I could explain that I have just had surgery and prefer to sit next to the door and that she is free to take any of the remaining fifty-nine seats. However, it’s none of her business, and… she’s free to take any of the remaining fifty-nine seats!

So, I prefer to pretend not to see her, looking happily through the window. I get off at the next stop, and she huffs again because she has to move for me to stand up and again in order to take the seat.

I like to tell this story when people tell me young people are inconsiderate. I would probably have sucked it up if the tram had been full and she had bothered to ask me. But being passive-aggressive with me will only bring people more of the same.

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That’s One Crappy Camping Trip!

, , , , , , | Friendly | August 31, 2020

During my preteen and teen years, my dad made it a family goal to take me and my brother camping to every cold spring in Florida. After a while of doing this, we had a pretty solid routine down, so one morning, I get ready to go swimming first and grab a couple of watermelons to chill with me while my dad and brother secure the site.

I swim out to the middle of the spring, where it’s blasting out water up from beneath me, and relax back with my fruity buoys. A while passes and I realize that my family hasn’t joined me. I look around and spot them in a crowd standing on the boardwalk on the shore, so I start to paddle over. They must have already seen where I was, as the moment I start moving, they both frantically start waving their arms and making Xs in a clear “DO NOT COME OVER HERE” signal. Not one to argue with that sort of display, I settle in to wait.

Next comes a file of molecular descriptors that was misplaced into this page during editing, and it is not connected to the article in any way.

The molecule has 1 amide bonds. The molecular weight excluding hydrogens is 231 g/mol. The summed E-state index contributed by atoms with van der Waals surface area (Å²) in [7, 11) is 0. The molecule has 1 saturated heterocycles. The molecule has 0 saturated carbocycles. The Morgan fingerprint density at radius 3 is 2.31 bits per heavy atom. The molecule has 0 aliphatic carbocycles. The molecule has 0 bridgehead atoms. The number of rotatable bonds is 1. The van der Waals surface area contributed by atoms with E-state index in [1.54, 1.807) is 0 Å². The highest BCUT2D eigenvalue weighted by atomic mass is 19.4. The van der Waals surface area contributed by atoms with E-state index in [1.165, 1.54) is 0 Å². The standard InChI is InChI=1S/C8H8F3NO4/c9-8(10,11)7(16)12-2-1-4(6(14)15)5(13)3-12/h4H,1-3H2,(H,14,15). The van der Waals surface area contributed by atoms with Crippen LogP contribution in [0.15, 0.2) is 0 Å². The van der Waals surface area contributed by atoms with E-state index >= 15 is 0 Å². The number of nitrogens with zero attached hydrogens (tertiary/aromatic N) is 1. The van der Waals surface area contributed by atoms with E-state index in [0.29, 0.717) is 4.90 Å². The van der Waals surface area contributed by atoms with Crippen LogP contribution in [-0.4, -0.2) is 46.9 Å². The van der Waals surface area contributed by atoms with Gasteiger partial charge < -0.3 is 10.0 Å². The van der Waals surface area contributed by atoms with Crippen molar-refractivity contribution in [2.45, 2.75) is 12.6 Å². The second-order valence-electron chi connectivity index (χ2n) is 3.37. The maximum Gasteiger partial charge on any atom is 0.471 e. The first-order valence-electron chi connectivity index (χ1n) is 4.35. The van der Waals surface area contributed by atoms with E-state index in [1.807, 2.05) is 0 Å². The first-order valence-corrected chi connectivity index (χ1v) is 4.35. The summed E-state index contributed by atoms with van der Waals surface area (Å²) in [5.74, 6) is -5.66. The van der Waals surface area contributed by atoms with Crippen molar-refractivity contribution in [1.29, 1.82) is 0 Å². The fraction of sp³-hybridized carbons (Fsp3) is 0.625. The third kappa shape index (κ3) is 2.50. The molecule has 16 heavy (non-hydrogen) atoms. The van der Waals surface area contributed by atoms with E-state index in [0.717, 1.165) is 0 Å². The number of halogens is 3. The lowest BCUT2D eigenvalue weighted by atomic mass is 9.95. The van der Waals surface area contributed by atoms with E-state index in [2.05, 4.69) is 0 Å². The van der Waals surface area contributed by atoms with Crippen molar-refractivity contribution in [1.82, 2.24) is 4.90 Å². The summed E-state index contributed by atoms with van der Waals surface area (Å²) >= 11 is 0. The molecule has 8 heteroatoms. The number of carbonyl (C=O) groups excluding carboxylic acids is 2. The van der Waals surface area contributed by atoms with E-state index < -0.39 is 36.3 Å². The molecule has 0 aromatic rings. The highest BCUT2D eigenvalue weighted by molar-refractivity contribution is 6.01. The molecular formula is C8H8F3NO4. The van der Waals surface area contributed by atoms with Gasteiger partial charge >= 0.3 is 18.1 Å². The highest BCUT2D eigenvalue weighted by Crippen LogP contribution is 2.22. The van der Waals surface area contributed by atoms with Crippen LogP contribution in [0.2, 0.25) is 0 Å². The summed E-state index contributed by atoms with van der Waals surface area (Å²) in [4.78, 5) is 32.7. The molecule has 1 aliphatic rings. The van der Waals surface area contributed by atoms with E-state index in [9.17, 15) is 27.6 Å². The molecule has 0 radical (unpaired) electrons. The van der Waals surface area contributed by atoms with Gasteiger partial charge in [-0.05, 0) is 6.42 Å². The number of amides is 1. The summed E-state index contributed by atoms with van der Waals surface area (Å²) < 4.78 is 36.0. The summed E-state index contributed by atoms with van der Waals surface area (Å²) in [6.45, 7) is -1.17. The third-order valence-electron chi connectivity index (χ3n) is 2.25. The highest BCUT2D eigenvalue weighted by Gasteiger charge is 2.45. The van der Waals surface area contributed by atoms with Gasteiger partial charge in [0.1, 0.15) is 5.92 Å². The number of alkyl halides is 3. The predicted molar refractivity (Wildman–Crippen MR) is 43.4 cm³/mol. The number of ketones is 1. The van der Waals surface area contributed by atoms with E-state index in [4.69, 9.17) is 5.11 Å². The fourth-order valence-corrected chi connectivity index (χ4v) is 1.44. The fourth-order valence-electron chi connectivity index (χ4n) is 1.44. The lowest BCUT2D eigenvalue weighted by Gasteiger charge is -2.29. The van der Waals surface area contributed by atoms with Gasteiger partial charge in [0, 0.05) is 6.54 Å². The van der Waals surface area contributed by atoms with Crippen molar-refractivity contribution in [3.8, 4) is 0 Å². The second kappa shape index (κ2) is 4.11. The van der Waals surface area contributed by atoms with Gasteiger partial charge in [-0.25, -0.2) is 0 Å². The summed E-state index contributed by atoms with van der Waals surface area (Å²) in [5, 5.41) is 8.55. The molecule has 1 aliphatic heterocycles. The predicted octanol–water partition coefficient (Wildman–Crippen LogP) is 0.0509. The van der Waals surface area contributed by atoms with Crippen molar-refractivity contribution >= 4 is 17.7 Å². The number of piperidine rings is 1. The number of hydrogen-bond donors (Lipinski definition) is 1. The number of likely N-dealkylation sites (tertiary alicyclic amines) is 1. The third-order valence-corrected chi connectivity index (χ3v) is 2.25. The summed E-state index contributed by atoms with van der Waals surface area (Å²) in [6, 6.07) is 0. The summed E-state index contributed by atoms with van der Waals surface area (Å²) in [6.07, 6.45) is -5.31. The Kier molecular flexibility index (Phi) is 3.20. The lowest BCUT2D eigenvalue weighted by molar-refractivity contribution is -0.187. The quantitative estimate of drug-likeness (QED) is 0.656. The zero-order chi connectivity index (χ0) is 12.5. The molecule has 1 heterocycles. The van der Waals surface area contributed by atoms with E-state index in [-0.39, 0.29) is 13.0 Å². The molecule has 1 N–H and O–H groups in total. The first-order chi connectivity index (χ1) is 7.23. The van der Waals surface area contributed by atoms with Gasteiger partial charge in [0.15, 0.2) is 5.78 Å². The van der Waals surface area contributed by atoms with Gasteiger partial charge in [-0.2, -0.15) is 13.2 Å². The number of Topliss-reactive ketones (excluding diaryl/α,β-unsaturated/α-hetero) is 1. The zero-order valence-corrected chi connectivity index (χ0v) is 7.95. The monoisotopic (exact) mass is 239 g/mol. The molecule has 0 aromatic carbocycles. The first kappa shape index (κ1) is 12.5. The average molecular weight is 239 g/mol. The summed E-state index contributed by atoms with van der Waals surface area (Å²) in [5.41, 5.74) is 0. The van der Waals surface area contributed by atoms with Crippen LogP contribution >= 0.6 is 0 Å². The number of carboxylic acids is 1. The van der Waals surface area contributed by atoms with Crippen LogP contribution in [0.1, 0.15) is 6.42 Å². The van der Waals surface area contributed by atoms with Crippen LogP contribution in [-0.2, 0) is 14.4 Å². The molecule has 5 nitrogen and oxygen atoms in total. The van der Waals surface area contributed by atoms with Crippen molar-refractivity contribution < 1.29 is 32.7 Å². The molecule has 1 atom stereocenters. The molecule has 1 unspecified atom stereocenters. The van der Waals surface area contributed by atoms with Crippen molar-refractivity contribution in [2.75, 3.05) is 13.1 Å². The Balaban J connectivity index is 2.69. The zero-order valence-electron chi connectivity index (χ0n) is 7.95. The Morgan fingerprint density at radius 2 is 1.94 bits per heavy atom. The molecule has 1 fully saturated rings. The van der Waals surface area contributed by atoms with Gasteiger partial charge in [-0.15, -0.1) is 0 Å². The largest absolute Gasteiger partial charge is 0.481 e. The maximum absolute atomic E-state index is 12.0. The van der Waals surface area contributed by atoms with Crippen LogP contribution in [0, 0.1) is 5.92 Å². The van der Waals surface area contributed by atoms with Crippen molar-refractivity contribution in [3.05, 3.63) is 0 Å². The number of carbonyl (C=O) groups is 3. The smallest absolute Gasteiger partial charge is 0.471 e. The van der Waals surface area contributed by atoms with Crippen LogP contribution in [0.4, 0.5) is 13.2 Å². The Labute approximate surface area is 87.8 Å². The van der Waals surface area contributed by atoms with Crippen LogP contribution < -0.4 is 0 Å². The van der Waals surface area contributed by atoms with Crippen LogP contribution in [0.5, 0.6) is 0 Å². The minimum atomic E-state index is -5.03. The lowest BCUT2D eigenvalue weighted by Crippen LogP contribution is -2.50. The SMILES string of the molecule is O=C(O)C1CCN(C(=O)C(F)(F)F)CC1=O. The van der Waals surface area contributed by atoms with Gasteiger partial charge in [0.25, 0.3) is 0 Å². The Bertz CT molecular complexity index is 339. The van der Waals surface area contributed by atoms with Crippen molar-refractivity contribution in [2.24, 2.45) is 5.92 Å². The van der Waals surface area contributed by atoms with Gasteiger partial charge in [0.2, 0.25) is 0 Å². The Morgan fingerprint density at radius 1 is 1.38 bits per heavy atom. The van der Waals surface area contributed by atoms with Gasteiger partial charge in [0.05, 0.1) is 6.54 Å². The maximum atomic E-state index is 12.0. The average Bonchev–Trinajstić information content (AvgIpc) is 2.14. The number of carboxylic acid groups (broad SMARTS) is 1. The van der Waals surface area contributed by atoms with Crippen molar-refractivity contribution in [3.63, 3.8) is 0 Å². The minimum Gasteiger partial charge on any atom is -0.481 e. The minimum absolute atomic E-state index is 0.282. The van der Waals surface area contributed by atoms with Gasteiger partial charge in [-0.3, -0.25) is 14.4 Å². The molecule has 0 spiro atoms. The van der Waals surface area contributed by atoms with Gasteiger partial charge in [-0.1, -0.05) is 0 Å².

Eventually, my family does join me, along with a throng of people who had also been held up on the boardwalk, and I learn what happened. A family had entered the water before everyone and one of their children had apparently soiled themselves to the point that their swimsuit was bulging with it. The child was jumping up and trying to get onto one of the blow-up floats the family had, but kept missing, and each time they missed little logs would pop out and go floating down the river. Obviously, no one wanted to enter the water with this going on, thus the crowd.

Thankfully, my position in the spring kept all the water flowing away from me, and the river itself was fast-moving, so the… debris… was cleared quickly, but I still don’t understand why the family didn’t just take their child to get cleaned up or how they remained oblivious to the problem they caused around them!

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There Goes The Neighborhood… Right Where It Needs To

, , , , , , , | Right | August 31, 2020

I am lucky enough to live in a relatively nice neighborhood with a culturally diverse population in a liberal part of the USA. Therefore, it is not too uncommon to see some houses proudly showing off some Black Lives Matter banners without ruffling too many feathers. My family decides that we want to be included, so my two children make one of our own and we put it up near our mailbox.